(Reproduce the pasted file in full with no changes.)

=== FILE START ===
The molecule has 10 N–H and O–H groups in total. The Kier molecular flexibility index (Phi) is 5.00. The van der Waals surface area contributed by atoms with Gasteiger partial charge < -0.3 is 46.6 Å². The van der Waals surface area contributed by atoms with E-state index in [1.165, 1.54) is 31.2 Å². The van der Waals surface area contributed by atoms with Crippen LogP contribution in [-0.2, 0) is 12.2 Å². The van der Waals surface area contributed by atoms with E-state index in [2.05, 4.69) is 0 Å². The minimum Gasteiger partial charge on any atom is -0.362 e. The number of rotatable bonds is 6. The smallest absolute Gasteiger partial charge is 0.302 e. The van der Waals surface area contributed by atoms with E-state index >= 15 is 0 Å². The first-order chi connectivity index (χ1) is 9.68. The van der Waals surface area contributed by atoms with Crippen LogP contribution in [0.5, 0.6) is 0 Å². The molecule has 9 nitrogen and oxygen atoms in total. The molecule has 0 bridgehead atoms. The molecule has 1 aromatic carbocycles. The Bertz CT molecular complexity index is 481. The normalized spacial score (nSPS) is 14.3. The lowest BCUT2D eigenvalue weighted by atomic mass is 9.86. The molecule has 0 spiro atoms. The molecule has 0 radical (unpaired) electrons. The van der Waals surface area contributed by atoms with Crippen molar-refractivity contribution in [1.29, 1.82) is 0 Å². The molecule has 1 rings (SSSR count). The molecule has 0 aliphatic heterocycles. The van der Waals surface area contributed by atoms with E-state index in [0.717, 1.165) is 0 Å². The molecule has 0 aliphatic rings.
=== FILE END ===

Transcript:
The molecule has 10 N–H and O–H groups in total. The Kier molecular flexibility index (Phi) is 5.00. The van der Waals surface area contributed by atoms with Gasteiger partial charge < -0.3 is 46.6 Å². The van der Waals surface area contributed by atoms with E-state index in [1.165, 1.54) is 31.2 Å². The van der Waals surface area contributed by atoms with Crippen LogP contribution in [-0.2, 0) is 12.2 Å². The van der Waals surface area contributed by atoms with E-state index in [2.05, 4.69) is 0 Å². The minimum Gasteiger partial charge on any atom is -0.362 e. The number of rotatable bonds is 6. The smallest absolute Gasteiger partial charge is 0.302 e. The van der Waals surface area contributed by atoms with E-state index >= 15 is 0 Å². The first-order chi connectivity index (χ1) is 9.68. The van der Waals surface area contributed by atoms with Crippen LogP contribution in [0.5, 0.6) is 0 Å². The molecule has 9 nitrogen and oxygen atoms in total. The molecule has 0 bridgehead atoms. The molecule has 1 aromatic carbocycles. The Bertz CT molecular complexity index is 481. The normalized spacial score (nSPS) is 14.3. The lowest BCUT2D eigenvalue weighted by atomic mass is 9.86. The molecule has 0 spiro atoms. The molecule has 0 radical (unpaired) electrons. The van der Waals surface area contributed by atoms with Crippen molar-refractivity contribution in [1.29, 1.82) is 0 Å². The molecule has 1 rings (SSSR count). The molecule has 0 aliphatic heterocycles. The van der Waals surface area contributed by atoms with E-state index in [0.717, 1.165) is 0 Å². The molecule has 0 aliphatic rings.